There are three ways to grow your business. The first is to increase the number of customers. The second is to increase your average transaction value i.e. the amount of money your customers spend on a single transaction. The third is to increase your customers’ frequency of purchase.
One thing remains common in all three methods – the customer. Information about the customer – demographics, needs and requirements, purchasing power, location and more – enables a business to identify whether the customer is qualified and try to make a sale if he is.
All these customer details get collated and analyzed from a singular source – a sales database.
What is a Sales Database?
A sales database (also known as CRM database) is a repository of all the data you collect about your customers. This database can be in three forms:
- Physical – Registers and paper sheets
- Manual – Spreadsheet and documents
- Automated – Customer Relationship Management software.
If a business uses the first two formats to maintain customer data, chances of human errors in storing, using, and communicating this information are high. A CRM solution stores and manages contacts to enable a business to build better relations with customers. It sorts data, interactions (email, WhatsApp, phone calls, chats), tracks deal statuses, provides insightful reports, and is available to all necessary stakeholders thanks to being cloud-based.
No wonder CRM solutions are becoming the most popular sales databases for companies.
The Benefits of a Sales Database
Here are some benefits of an up-to-date CRM database:
- A single repository to store and access all your customers’ details. This
- eliminates the dependency on certain people for customers’ contact details or the risk of losing customers when a salesperson quits
- A CRM database is easy to use on any device – laptop, mobile phone, or tab. This means customer information can be accessed at any time from any place.
- The information collected in a CRM database can be analyzed with the help of intelligent and wide-ranged reports. This helps businesses understand their audience and better, identify the most effective campaigns and platforms, plan their sales and marketing campaigns better.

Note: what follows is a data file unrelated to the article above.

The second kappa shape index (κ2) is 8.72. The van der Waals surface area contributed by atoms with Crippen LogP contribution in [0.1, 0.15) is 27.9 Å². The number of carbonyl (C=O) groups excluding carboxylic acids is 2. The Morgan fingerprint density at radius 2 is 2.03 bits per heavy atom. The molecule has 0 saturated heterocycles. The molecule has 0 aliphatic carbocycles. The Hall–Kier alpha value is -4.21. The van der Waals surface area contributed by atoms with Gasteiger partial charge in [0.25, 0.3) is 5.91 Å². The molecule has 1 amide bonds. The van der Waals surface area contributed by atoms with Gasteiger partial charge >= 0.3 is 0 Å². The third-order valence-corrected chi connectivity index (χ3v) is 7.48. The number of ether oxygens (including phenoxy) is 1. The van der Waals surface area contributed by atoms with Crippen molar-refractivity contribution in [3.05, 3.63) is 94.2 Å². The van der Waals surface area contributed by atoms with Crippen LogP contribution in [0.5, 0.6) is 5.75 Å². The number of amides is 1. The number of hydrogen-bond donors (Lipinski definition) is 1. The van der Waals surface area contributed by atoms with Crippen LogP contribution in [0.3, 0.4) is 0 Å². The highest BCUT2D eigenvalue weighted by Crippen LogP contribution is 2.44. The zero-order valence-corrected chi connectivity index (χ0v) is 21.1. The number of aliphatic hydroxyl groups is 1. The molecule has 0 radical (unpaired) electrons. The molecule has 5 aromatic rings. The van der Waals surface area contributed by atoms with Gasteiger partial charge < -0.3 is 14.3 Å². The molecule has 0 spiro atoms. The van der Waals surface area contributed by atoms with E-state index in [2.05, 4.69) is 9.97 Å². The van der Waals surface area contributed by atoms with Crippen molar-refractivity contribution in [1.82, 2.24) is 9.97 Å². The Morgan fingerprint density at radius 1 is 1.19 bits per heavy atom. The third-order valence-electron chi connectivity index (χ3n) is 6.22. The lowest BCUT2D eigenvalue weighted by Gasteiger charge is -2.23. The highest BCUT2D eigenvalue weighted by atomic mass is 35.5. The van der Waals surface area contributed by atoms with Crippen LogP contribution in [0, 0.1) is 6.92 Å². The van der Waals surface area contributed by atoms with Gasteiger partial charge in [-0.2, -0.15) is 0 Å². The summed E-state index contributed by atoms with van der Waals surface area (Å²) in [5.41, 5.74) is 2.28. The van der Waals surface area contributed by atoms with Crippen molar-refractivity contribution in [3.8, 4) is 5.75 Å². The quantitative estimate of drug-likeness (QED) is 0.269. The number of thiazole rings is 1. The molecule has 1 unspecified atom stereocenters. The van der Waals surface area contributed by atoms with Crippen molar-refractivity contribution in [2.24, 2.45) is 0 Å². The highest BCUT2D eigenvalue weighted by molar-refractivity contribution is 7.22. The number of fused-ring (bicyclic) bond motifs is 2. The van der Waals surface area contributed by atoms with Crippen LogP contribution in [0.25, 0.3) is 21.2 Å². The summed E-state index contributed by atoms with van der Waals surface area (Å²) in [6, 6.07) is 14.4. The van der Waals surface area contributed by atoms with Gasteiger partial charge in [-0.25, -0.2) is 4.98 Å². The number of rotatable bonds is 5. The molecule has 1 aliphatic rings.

What Should You Collect in a Sales Database?
Certain fields that are no-brainers for a sales database include:
- Your contact’s name, age, email address, phone number and location
- Source of the lead – website, social media, offline, etc Your contact’s name, age, email address, phone number and location
- The date when the contact was last spoken to and the comments Your contact’s name, age, email address, phone number and location
- The number of orders customers have made & how much they spent
- Receivable Management Solutions to track & collect outstanding dues
But here are some more fields that prove useful in a database, especially in the B2B space:
- Your contact’s designation and LinkedIn profile link.
- Size of the company (revenue and employees) and website URL Your contact’s designation and LinkedIn profile link.
- The products & services that your contacts sell
- Status of a sale & up-sell, cross-sell
How to Build a Useful Sales Database?
I know what you’re thinking. Isn’t building a database hard work? It’s it easier to just buy a database of thousands of people and cold-call them all instead?
In one word, no.
The world has evolved just like you have. Do you like being sold to through unsolicited phone calls, emails, and text messages? Then think about how someone will feel when your team calls them to talk about your products.
Lots of callers reach out to cold leads and talk only about their products and achievements every day. And the conversion rate of such calls, according to HubSpot, is a terrible 1%. The Harvard Business Review reported that cold calling is ineffective 90% of the time.
Is that how you want your business to function?
A more effective way to get returns on your marketing investment is to build a warm database – a list of details of prospects who have shown some interest in what you sell
- Shorter conversion cycles and higher revenue because customers have shown initial interest in the product
- Easier to identify the type of customers who engage with your products, and target more like them Shorter conversion cycles and higher revenue because customers have shown initial interest in the product